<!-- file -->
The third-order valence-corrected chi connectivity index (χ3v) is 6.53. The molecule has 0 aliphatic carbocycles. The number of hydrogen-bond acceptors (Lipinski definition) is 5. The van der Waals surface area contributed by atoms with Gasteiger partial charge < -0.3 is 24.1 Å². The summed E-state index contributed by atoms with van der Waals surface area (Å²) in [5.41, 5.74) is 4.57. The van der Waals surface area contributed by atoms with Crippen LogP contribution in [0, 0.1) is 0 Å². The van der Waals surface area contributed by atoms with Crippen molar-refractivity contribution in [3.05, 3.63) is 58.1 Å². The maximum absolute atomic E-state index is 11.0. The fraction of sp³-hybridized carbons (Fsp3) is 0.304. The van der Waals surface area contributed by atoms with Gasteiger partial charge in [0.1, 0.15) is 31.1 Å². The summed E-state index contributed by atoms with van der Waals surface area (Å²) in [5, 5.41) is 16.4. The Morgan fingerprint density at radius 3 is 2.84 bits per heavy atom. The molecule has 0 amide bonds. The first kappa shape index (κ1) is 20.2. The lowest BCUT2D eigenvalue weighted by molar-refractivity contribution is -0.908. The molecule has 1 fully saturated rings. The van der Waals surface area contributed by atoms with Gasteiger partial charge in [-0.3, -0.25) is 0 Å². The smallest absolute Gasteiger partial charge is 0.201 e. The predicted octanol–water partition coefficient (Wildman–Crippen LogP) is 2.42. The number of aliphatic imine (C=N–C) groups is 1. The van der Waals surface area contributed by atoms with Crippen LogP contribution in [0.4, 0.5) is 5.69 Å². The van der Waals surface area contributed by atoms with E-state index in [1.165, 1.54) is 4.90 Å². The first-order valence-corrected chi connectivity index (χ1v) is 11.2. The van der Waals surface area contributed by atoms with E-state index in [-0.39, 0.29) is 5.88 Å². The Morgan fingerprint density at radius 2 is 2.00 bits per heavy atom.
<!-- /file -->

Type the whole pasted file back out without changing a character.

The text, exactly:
The third-order valence-corrected chi connectivity index (χ3v) is 6.53. The molecule has 0 aliphatic carbocycles. The number of hydrogen-bond acceptors (Lipinski definition) is 5. The van der Waals surface area contributed by atoms with Gasteiger partial charge < -0.3 is 24.1 Å². The summed E-state index contributed by atoms with van der Waals surface area (Å²) in [5.41, 5.74) is 4.57. The van der Waals surface area contributed by atoms with Crippen LogP contribution in [0, 0.1) is 0 Å². The van der Waals surface area contributed by atoms with Crippen molar-refractivity contribution in [3.05, 3.63) is 58.1 Å². The maximum absolute atomic E-state index is 11.0. The fraction of sp³-hybridized carbons (Fsp3) is 0.304. The van der Waals surface area contributed by atoms with Gasteiger partial charge in [0.1, 0.15) is 31.1 Å². The summed E-state index contributed by atoms with van der Waals surface area (Å²) in [5, 5.41) is 16.4. The Morgan fingerprint density at radius 3 is 2.84 bits per heavy atom. The molecule has 0 amide bonds. The first kappa shape index (κ1) is 20.2. The lowest BCUT2D eigenvalue weighted by molar-refractivity contribution is -0.908. The molecule has 1 fully saturated rings. The van der Waals surface area contributed by atoms with Gasteiger partial charge in [-0.3, -0.25) is 0 Å². The smallest absolute Gasteiger partial charge is 0.201 e. The predicted octanol–water partition coefficient (Wildman–Crippen LogP) is 2.42. The number of aliphatic imine (C=N–C) groups is 1. The van der Waals surface area contributed by atoms with Crippen LogP contribution in [0.4, 0.5) is 5.69 Å². The van der Waals surface area contributed by atoms with E-state index in [1.165, 1.54) is 4.90 Å². The first-order valence-corrected chi connectivity index (χ1v) is 11.2. The van der Waals surface area contributed by atoms with E-state index in [-0.39, 0.29) is 5.88 Å². The Morgan fingerprint density at radius 2 is 2.00 bits per heavy atom.